Your Body And The Internet: How Many People Have You Talked To Today?

Functional dysphonia is a rare condition in which people become unable to talk but we don’t exactly know why. We can’t find anything mechanically wrong with their sound-making parts, and if you startle or tickle them, they still shriek or laugh. You shouldn’t go out of your way to tickle these people, but, just, that’s what would happen. When they try to speak, though: silence. Sometimes whispers. Nothing is identifiably wrong with the language parts of their brains, either. They can write and interact nonverbally without a problem.
So it's a diagnosis that's felt to be related to anxiety and "psychosomatic factors," which is what we say to mean “I don’t know - your brain is affecting your body somehow - I don’t know, it’s weird. Ahh, I wish I could help you. Anti-depressants?”
A new study from the journal Otolaryngology: Head and Neck Surgery says that people with functional dysphonia have increased rates of perfectionism.  That makes sense, since both are probably rooted in anxiety. It suggests that there's an element, albeit subconscious, of thinking it'd be better not to talk at all than to risk saying something wrong.
If you don't talk, you can't misspeak. You’d probably offend fewer people, too, as long as you’re cordial with your winks, nods, and curtseys, and assuming you don’t do weird stuff like constantly lick your lips. You might even come off as elegant and intriguing. Maybe it wouldn’t be completely terrible? But, on a voluntary basis, how long do you think you could actually go without talking?
I tried it one time when I was a kid, and I lasted fifteen months, but I was very focused.

Realistically, for a typical modern adult, between email and text you could feasibly go a pretty long time without missing your voice too badly. Even though I’m normal now, I’ll find myself going whole days without talk-talking to more than one or two people. Sometimes it’ll be getting dark outside when I realize I’ve not opened my mouth all day, except to gape and eat and gape. According to Gmail, though, I'll have sent 17 emails and had 8 chats and also a flurry of texts - still managing to interact with and offend plenty of people voicelessly.
Fifteen years ago, that wasn’t nearly as possible. If someone did a study on this I bet they’d find that most of us, despite being in touch with more people, use our voices way less than we did back then. And is there reason to believe technology won’t continue to push us in the same direction?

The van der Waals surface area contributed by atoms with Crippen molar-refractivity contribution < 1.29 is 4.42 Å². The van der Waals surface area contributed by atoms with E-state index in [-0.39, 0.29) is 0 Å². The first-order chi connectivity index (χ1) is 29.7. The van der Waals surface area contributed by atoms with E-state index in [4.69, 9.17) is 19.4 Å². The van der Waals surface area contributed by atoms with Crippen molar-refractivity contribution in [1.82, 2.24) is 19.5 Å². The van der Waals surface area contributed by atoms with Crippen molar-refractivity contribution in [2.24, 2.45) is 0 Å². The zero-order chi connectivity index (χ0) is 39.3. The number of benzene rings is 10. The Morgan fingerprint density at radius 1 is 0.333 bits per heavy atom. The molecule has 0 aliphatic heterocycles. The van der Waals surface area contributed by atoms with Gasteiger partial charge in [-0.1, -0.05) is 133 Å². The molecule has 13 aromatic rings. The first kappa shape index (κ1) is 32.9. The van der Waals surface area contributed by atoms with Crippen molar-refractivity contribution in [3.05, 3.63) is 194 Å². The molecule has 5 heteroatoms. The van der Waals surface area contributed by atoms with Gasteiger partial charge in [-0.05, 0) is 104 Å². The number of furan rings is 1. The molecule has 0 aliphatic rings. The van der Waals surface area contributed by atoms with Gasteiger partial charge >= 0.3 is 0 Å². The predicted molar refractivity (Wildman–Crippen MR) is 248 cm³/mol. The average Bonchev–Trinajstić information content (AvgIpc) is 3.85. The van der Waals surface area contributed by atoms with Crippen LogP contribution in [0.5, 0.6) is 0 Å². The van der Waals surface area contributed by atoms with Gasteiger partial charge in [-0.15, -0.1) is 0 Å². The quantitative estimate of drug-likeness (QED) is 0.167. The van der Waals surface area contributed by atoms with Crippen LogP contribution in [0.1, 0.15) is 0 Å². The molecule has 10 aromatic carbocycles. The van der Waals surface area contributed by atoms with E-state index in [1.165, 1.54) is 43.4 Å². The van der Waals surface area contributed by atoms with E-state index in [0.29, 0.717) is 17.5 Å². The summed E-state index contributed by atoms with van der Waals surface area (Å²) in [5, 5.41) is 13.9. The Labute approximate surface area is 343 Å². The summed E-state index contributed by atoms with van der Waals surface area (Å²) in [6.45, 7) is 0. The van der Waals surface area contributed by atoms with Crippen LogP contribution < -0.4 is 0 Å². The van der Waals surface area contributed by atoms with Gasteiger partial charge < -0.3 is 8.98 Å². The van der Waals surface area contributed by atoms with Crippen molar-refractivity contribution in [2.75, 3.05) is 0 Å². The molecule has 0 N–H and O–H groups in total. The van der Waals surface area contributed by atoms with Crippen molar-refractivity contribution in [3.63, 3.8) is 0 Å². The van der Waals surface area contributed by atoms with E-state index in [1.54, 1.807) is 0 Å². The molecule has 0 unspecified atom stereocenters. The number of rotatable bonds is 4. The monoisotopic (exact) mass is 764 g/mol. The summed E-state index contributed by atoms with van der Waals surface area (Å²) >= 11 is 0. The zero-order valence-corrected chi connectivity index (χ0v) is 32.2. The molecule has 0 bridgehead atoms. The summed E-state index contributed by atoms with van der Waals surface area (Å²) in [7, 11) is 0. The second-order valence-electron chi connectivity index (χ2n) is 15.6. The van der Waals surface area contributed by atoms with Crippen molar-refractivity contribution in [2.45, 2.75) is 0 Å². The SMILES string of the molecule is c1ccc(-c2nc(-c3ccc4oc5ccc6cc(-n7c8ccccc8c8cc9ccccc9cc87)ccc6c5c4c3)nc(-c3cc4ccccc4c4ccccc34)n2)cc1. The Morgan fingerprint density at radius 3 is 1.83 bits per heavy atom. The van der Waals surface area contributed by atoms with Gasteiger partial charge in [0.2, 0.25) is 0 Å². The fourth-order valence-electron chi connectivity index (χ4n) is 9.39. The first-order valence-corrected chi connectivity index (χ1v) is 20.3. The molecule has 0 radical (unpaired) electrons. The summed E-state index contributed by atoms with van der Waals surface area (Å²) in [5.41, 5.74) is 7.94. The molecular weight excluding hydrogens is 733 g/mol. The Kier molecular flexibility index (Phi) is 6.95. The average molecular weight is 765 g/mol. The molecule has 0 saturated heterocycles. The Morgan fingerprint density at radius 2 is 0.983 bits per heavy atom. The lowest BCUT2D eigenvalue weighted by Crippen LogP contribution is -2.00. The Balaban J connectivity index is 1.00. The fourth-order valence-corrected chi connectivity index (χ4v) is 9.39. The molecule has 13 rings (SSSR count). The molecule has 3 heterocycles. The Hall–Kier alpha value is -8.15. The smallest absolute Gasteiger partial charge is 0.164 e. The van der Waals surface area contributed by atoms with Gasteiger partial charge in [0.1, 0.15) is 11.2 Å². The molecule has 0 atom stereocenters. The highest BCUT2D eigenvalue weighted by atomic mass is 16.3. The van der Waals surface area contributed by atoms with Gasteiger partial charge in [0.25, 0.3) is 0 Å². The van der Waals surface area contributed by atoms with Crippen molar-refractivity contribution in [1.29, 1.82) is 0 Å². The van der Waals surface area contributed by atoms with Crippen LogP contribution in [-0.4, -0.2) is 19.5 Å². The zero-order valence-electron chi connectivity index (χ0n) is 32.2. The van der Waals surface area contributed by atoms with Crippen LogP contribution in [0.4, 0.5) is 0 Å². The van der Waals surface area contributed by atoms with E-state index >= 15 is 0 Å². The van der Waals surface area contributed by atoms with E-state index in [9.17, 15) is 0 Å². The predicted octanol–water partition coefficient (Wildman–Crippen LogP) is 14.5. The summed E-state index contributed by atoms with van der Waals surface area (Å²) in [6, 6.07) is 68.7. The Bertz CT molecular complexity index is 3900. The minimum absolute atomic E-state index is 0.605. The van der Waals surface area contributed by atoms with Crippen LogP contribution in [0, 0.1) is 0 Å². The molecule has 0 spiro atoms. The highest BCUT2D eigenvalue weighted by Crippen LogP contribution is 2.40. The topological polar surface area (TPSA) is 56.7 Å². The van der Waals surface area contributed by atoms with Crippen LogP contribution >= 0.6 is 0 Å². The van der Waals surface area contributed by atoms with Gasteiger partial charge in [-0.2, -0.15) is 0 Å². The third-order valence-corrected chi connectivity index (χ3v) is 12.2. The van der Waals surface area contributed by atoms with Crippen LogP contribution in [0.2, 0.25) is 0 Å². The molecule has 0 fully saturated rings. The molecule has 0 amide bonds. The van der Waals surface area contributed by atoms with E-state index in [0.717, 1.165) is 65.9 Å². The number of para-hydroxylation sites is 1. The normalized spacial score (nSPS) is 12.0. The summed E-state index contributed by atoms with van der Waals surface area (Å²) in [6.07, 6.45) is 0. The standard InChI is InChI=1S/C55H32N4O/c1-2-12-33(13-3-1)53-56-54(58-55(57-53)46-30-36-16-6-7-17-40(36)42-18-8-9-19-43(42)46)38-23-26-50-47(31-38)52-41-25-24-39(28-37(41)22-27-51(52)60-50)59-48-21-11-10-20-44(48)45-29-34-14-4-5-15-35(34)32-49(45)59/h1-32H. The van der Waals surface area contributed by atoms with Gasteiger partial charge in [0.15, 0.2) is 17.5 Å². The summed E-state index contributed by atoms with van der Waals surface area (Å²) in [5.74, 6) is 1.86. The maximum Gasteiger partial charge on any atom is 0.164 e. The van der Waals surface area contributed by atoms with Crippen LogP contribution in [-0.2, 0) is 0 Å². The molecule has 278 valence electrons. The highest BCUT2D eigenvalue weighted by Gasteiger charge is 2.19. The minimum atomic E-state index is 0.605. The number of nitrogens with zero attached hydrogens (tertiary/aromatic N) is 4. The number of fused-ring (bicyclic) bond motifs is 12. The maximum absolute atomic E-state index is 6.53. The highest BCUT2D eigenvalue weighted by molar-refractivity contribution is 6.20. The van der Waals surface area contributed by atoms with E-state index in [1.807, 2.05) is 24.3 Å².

The muscles of your larynx and chest wall – the muscles you use to speak – are just like any other in that they get small and weak and turn into fat if you don’t use them. Your voice gets softer and shakier and less melodic if you don’t talk. An exercise regimen for your larynx, something now reserved for vocalists and auctioneers, may soon be within the realm of consideration for fitness buffs and, eventually, normal people.
But, why? Why keep your voice up if you don’t need it? As long as you can still whisper a few small things once in a while (maybe “I love you” or “please call 911”), you should be fine, right?
Well, historically, vocal quality has played an important role in sex and mate selection. Women with sultry, high-pitched voices are more attractive to men, and men with deep, burly voices are more attractive to women. Voice is a polarizing symbol of virility and, as any quality that makes someone especially feminine or masculine, is innately attractive to the primitive part of your brain that wants to find a sexual partner with the highest odds of being fertile (women) and dominant/strong/protective (men). Studies have even show that women's voices are actually more attractive to men during the part of the menstrual cycle when conception is most likely. “Fertilize me.” It’s valuable biological intuition, and it’s accurate: voice attractiveness actually correlates to physical attractiveness as well, in the form of shoulder-to-waist ratio in men and waist-to-hip ratio in women.
Well, so you’ll be less sexually attractive, so what? You can make up for that with your awesome tweets. Maybe so, but consider the future of the species. If we stop factoring vocal quality into mate selection as an indicator of genetic fitness, then evolution will see the voicebox get smaller and smaller and the human voice get weaker and weaker and uglier and uglier and softer and softer until… until… [gasp, gargle]
Sure, there will still be “purebred” relic lineages like eunuchs who live in the mountains and take care of all the singing and podcasting, but the rest of us?

Silence, on the road to blissfully isolated blobs.
The plus side of all this? Well, functional dysphonia will be effectively cured, since sufferers will be basically indistinguishable from everyone else. Are you crippled by anxiety, or are you just very, very weak? I don’t even know. Text me - with your perfect, beautiful thumbs.

[image via]